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Special
Special
Special
or specials may refer to:Contents1 Music 2 Film and television 3 Other uses 4 See alsoMusic[edit] Special
Special
(album), a 1992 album by Vesta Williams "Special" (Garbage song), 1998 "Special
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International Standard Book Number
"ISBN" redirects here. For other uses, see ISBN (other).International Standard Book
Book
NumberA 13-digit ISBN, 978-3-16-148410-0, as represented by an EAN-13 bar codeAcronym ISBNIntroduced 1970; 48 years ago (1970)Managing organisation International ISBN AgencyNo. of digits 13 (formerly 10)Check digit Weighted sumExample 978-3-16-148410-0Website www.isbn-international.orgThe International Standard Book
Book
Number (ISBN) is a unique[a][b] numeric commercial book identifier. Publishers purchase ISBNs from an affiliate of the International ISBN Agency.[1] An ISBN is assigned to each edition and variation (except reprintings) of a book. For example, an e-book, a paperback and a hardcover edition of the same book would each have a different ISBN. The ISBN is 13 digits long if assigned on or after 1 January 2007, and 10 digits long if assigned before 2007
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Ice Cube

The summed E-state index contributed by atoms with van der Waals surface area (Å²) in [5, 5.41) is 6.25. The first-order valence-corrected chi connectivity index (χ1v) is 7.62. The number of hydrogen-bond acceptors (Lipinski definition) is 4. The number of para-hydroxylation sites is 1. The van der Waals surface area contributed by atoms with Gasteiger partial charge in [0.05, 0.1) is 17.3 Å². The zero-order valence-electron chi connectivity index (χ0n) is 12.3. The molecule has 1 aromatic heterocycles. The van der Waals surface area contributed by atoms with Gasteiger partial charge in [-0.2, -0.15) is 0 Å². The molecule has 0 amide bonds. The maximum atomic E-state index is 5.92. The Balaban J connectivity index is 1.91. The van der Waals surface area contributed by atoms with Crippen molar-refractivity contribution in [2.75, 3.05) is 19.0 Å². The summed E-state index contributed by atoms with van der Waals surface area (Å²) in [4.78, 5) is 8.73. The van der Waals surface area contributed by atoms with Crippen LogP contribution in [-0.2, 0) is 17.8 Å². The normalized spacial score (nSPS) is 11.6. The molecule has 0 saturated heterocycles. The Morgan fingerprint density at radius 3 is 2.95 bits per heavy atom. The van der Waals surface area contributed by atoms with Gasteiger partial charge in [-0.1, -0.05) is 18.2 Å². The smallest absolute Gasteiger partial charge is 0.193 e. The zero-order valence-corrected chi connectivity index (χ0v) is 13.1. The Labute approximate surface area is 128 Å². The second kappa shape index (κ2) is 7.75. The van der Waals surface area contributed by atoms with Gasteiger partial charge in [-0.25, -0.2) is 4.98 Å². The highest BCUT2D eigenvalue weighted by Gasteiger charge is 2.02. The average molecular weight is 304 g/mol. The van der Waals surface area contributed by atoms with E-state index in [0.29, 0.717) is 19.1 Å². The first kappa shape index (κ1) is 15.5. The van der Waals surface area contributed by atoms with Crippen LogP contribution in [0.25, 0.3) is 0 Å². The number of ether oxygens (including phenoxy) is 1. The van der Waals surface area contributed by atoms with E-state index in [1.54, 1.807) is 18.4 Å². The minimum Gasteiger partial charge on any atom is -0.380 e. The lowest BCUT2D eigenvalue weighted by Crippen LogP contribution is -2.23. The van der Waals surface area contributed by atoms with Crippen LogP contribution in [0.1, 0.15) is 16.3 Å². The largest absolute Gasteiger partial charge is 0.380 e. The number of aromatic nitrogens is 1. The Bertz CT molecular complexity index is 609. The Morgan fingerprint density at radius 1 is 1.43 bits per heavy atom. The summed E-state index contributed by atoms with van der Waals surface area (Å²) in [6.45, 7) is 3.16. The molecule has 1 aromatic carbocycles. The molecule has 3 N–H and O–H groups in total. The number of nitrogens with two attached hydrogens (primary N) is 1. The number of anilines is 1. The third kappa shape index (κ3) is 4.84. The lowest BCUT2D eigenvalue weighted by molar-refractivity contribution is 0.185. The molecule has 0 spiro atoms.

O'Shea Jackson Sr. (born June 15, 1969), known professionally as Ice Cube, is an American rapper and actor
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Legal Drinking Age
The legal drinking age is the age at which a person can legally consume or purchase alcoholic beverages. These laws cover a wide range of issues and behaviors, addressing when and where alcohol can be consumed. The minimum age alcohol can be legally consumed can be different from the age when it can be purchased in some countries. These laws vary among different countries and many laws have exemptions or special circumstances. Most laws apply only to drinking alcohol in public places, with alcohol consumption in the home being mostly unregulated (an exception being the UK, which has a minimum legal age of five for supervised consumption in private places). Some countries also have different age limits for different types of alcoholic drinks.[1] Some Islamic nations prohibit Muslims, or both Muslims and non-Muslims, from drinking alcohol at any age. In other countries, it is not illegal for minors to drink alcohol, but the alcohol can be seized without compensation
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Sugar
Sugar
Sugar
is the generic name for sweet-tasting, soluble carbohydrates, many of which are used in food. There are various types of sugar derived from different sources. Simple sugars are called monosaccharides and include glucose (also known as dextrose), fructose, and galactose. The "table sugar" or "granulated sugar" most customarily used as food is sucrose, a disaccharide of glucose and fructose. Sugar
Sugar
is used in prepared foods (e.g., cookies and cakes) and is added to some foods and beverages (e.g., coffee and tea). In the body, sucrose is hydrolysed into the simple sugars fructose and glucose. Other disaccharides include maltose from malted grain, and lactose from milk. Longer chains of sugars are called oligosaccharides or polysaccharides. Some other chemical substances, such as glycerol and sugar alcohols may also have a sweet taste, but are not classified as sugars